In other words, the beginning was relatively easy. And, of course, everything was being done on a different level, especially the research, not so much the clinical part – which seemed to me to be done pretty well also in Romania –, as we had no prior experience about doing research, and so we had much to learn.
The second adjustment period happened when we started our specialization, when we had to learn the language, which does, nevertheless, require a certain degree of effort on your part. You have to speak the language very well, because you must be able to understand all the nuances in the explanations given by the patient. Additionally, the responsibility is far greater, you’re no longer simply carrying an experiment in the lab, which you can redo in case it fails. You have to be very careful with patients, it’s a different system, they also have a different culture. Even for our Dutch colleagues, the beginning of a clinical specialization is quite difficult.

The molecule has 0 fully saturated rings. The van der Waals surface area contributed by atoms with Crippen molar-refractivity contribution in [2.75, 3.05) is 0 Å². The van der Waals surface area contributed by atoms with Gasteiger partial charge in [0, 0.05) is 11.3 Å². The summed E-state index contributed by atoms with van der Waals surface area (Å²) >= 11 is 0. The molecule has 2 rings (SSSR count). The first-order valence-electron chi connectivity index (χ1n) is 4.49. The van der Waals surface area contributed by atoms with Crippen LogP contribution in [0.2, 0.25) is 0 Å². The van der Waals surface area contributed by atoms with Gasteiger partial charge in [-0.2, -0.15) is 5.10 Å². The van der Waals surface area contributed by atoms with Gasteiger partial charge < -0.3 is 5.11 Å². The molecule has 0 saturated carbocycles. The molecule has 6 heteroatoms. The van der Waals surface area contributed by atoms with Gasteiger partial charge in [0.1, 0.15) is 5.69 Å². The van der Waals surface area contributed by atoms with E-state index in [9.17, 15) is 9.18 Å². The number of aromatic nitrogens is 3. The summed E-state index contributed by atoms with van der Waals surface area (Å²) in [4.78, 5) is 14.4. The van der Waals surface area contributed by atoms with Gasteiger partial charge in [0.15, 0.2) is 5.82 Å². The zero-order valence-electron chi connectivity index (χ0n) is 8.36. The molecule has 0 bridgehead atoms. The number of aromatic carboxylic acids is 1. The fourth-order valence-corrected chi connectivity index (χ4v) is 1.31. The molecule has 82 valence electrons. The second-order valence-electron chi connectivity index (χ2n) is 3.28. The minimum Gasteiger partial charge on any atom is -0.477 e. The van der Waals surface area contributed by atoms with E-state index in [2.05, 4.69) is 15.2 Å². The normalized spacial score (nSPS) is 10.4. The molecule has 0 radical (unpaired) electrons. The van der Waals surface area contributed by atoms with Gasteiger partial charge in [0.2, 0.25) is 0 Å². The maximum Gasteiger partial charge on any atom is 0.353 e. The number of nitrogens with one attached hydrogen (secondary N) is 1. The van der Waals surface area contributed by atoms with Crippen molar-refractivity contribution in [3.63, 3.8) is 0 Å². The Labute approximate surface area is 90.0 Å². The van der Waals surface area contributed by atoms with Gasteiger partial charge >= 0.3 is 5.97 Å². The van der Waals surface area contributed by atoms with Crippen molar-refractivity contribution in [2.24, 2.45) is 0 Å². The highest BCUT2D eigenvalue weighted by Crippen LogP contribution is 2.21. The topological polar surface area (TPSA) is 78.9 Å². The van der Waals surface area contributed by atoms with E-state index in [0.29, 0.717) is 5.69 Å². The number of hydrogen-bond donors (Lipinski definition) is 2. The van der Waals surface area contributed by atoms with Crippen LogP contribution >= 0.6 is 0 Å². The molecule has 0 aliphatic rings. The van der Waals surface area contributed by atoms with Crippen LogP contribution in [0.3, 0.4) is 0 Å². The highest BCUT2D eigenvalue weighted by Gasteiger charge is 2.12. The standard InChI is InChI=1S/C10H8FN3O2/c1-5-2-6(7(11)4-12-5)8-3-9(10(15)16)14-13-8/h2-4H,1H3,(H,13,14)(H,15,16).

Meanwhile, the kids were born, they also needed our attention. We were doing our clinical specialization, we didn’t have any family over from Romania to help us – during that time, I can say that it was interesting, for the next two or three years.
You mentioned the cultural difference when interacting with patients. Can you give an example?
The situation has probably changed a bit in Romania, but when we left, in 1994, the doctor was the one in control of the relationship with the patient, in the sense that he was the one saying what had to be done, while the patient said nothing. Many times, however, this also led to a one-way communication: the doctors were saying what had to be done, without taking the time to listen to the patient, to find out what they thought, what they wanted, what they felt.
Here, the relationship between doctor and patient is based on equality. The doctor says what options there are, the patient also says if it’s good or not, they can choose, they can ask why we should do it this way and not differently.
It would be good if there were a more equal relationship between patient and doctor also in Romania. It would be better for the patient, but it would be better, I think, also for the doctor, because we can give advice to patients, but ultimately, to treat a disease, you need the patient-doctor team and they both have to aim for the same target.
How do you feel in the Dutch society?